Steel, resin | Removable rotating spout, utensil holder | 9.06” x 16.54” x 6.69,” 3.97 pounds

If you can’t spare much countertop space, consider this second Yamazaki option recommended by writer and recipe developer Rebecca Firkser. It’s small but mighty: Firkser has managed to fit a Dutch oven, plates, cups, and a coffee pot all onto the rack, which has a similar rotating spout to Simplehuman’s. Firkser’s advice is to keep the rack propped up at a slight angle on one side (she uses two deli-cup lids to do this) to make sure all the water drains out. At just shy of $60, it’s pricier than her previous dish racks, but she has found it to be a worthy investment. In the two years since she bought it, the unit has held up through regular washes (of the utensil holder, base, spout, and accompanying stopper) and wipes (of the wired rack).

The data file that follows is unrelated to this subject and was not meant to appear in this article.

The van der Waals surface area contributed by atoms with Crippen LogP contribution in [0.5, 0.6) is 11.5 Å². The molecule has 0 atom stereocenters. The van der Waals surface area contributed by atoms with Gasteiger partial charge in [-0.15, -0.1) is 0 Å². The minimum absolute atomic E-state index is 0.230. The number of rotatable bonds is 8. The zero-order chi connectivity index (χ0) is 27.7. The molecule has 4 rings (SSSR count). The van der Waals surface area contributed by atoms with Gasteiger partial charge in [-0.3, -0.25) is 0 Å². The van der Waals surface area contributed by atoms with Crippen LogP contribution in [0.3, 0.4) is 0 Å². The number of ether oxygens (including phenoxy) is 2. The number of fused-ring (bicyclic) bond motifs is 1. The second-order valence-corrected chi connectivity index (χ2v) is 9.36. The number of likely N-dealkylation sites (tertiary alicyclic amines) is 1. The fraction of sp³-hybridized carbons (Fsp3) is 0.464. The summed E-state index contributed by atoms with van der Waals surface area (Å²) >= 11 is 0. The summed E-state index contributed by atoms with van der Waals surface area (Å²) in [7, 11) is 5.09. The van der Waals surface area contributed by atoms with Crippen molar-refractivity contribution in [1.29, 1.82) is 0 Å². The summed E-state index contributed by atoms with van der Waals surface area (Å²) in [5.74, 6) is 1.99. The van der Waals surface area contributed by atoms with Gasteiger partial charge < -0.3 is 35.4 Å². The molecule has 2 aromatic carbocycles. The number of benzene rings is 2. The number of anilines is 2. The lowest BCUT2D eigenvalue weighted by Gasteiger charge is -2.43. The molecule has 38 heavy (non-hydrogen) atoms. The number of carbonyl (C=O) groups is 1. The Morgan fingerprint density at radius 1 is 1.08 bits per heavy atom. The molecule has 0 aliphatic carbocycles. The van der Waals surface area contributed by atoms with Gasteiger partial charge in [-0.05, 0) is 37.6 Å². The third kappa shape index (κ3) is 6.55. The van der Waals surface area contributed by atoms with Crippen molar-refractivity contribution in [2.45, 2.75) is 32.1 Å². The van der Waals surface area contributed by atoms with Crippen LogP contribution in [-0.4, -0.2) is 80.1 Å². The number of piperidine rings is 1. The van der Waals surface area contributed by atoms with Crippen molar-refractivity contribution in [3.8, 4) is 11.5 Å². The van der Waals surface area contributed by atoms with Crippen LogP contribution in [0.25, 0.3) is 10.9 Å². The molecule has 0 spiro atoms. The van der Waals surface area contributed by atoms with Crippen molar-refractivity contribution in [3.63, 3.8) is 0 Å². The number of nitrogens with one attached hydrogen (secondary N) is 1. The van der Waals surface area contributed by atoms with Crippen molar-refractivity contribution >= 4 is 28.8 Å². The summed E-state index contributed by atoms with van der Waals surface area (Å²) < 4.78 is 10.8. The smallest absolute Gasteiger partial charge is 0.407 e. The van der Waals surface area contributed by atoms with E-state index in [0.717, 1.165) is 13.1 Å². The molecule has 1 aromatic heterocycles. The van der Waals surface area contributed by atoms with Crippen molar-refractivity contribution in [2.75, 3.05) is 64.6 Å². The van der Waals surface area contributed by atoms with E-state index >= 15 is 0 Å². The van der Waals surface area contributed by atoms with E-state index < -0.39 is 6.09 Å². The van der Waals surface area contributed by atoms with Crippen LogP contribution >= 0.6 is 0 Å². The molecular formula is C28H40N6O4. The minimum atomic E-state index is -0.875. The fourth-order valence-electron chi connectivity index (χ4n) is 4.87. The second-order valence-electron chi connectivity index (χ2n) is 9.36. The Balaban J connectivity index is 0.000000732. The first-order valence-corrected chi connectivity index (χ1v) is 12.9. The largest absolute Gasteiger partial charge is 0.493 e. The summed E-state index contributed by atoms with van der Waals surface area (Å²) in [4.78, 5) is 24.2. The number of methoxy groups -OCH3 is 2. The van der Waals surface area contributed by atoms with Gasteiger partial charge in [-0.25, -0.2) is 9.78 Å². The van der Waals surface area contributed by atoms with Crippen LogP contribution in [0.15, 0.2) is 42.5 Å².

Best expandable dish rack

Metal, polypropylene | Nonslip rubber feet, utensil holder, low-profile | 14.37” x 11.3” x 5.48,” 2.88 pounds

Umbra’s Sinkin racks scored shoutouts from interior and prop stylist Cait Gury and Sharon Lowenheim, owner of the Organizing Goddess. This expandable rack works in, out, or on top of the sink. It doesn’t have a tray or spout; instead, it can sit directly into the sink to avoid puddles and wet dish towels on the counter, Gury says. Lowenheim, on the other hand, uses the non-expandable version. Since she doesn’t have much to hand-wash, she leaves the rack outside the sink (her pro tip: Add a drainer underneath since it doesn’t have one). She likes that the edge of the rack allows her to balance any dishes that are still damp from the dishwasher, including Rubbermaid food-storage containers that are hard to dry off completely in there.

Best (less expensive) expandable dish rack

Steel | Nonslip extendable rubber arms, utensil holder, low-profile | 12” x 15” x 4,” 1.54 pounds